Deep Politics Forum

Full Version: Over 70 human rights and environmental groups from around the world protest WWF
You're currently viewing a stripped down version of our content. View the full version with proper formatting.
Protest against plans to launch Aquaculture Stewardship Council

Over 70 human rights and environmental groups from around the world expressed outrage at the planned launch of the World Wildlife Fund's Aquaculture Stewardship Council last month.
In a letter sent to leading members of WWF, campaigners claim that the organisation's plans to certify the industrial production of shrimp and salmon are influenced by the vested interests of the aquaculture industry, and do not reflect or take into account the wishes of local communities and indigenous peoples who live alongside shrimp and salmon farms. They say that WWF continues to reject invitations to meet with representatives of affected communities in six different aquaculture regions across the world.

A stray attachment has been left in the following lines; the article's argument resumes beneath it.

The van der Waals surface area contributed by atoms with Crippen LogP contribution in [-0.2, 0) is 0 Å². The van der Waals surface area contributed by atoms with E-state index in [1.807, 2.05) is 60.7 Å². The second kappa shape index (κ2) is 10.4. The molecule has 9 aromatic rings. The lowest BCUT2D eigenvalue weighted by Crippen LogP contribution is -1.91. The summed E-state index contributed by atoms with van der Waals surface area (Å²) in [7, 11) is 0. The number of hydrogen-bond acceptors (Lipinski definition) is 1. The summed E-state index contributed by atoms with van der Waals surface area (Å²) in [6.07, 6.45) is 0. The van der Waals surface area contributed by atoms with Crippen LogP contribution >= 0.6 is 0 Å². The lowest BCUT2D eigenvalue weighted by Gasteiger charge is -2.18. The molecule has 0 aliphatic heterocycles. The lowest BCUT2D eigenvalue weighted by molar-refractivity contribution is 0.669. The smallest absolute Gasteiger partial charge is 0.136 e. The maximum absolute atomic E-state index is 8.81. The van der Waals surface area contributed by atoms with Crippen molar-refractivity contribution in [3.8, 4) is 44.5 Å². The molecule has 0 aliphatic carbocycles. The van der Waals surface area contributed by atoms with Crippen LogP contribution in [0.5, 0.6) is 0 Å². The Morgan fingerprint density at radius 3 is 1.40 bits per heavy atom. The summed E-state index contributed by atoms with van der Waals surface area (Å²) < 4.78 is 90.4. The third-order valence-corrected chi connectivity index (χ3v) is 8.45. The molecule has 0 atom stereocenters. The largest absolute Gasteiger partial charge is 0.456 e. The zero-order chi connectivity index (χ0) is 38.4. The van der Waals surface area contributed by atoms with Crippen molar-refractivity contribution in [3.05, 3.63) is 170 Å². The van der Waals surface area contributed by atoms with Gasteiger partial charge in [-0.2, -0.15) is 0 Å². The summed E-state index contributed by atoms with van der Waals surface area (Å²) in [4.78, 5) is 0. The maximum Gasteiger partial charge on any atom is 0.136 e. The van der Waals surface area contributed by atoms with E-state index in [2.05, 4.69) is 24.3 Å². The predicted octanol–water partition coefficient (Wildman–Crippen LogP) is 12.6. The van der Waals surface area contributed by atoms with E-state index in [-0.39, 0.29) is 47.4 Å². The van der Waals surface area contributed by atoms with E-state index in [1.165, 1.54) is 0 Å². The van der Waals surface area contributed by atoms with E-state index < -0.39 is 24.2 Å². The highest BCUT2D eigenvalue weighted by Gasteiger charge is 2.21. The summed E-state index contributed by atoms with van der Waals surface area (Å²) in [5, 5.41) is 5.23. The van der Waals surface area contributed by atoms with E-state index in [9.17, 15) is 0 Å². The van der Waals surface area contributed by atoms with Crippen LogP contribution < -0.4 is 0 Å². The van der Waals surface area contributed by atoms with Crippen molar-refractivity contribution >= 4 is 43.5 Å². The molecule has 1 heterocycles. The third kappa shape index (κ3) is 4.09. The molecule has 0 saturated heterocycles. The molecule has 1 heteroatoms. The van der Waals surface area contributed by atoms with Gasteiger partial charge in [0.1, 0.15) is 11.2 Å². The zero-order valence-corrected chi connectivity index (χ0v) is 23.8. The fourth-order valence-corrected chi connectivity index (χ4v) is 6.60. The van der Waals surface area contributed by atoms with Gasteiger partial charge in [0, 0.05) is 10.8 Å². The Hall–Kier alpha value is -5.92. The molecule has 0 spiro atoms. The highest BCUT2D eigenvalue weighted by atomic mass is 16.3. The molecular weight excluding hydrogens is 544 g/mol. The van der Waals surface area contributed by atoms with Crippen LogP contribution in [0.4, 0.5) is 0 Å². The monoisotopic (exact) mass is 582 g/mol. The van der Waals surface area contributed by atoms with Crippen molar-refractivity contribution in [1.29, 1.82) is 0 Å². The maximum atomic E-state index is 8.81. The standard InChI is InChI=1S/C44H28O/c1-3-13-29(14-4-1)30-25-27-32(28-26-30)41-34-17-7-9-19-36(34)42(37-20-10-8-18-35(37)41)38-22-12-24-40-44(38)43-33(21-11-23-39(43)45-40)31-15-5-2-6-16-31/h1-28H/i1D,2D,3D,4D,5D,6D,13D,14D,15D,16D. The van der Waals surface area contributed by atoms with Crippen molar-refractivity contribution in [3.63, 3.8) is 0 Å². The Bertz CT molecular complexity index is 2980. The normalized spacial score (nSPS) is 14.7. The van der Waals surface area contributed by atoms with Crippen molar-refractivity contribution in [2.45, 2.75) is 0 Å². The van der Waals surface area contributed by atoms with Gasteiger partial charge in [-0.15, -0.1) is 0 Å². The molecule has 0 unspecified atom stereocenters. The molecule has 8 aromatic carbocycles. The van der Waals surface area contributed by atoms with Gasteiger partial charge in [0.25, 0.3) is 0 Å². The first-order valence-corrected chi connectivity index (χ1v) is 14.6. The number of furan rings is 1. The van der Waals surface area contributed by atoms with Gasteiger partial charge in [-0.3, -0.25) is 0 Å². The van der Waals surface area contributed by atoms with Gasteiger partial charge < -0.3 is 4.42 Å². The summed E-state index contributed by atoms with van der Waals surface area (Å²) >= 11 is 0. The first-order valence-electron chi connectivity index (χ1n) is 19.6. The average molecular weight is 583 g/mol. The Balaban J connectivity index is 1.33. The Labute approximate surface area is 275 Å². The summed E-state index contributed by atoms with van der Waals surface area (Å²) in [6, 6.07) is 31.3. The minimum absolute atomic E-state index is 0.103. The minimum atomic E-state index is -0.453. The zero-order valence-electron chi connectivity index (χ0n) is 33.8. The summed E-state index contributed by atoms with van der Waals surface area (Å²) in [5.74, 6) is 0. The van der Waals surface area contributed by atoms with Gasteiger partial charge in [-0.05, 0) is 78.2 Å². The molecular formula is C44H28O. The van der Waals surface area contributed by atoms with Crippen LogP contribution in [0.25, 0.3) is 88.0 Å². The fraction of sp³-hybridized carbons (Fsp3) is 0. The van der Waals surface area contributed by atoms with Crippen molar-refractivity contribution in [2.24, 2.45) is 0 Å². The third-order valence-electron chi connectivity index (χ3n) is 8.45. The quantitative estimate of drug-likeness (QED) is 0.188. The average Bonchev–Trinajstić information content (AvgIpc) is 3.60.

Campaigners also argue that the planned certification process is inherently flawed in favour of the aquaculture industry. They point to the fact that the certification body run by WWF is part-funded by the food industry, and that the individual employed by WWF to run the process, was previously employed as a regional vice-president for a controversial aquaculture multinational, that has been widely accused of labour violations and environmental destruction.
"WWF needs to explain why they are happy to engage with industry, but have repeatedly rejected calls for meetings from over 70 groups, representing tens of thousands of marginalised people from around the world?" asks Juan Jose Lopez, Coordinator of RedMangar in Latin America.
"How can any process be regarded as legitimate when a large Western Ngo and it's financial backers in the food industry are able to dictate what is best for the livelihoods of people in other countries around the world?" asks Alfredo Quarto, of Mangrove Action Project.
"The proposed certification by WWF promises to legitimise environmentally and socially damaging forms of aquaculture in the name of cheap prawns and salmon. It's high time that WWF stops 'pandering' to the interests of big business, and instead begins to listen to the voices of real people that rely on the oceans and forests to survive." says Natasha Ahmad, of the Asia Solidarity Against Industrial Aquaculture (ASIA) secretariat.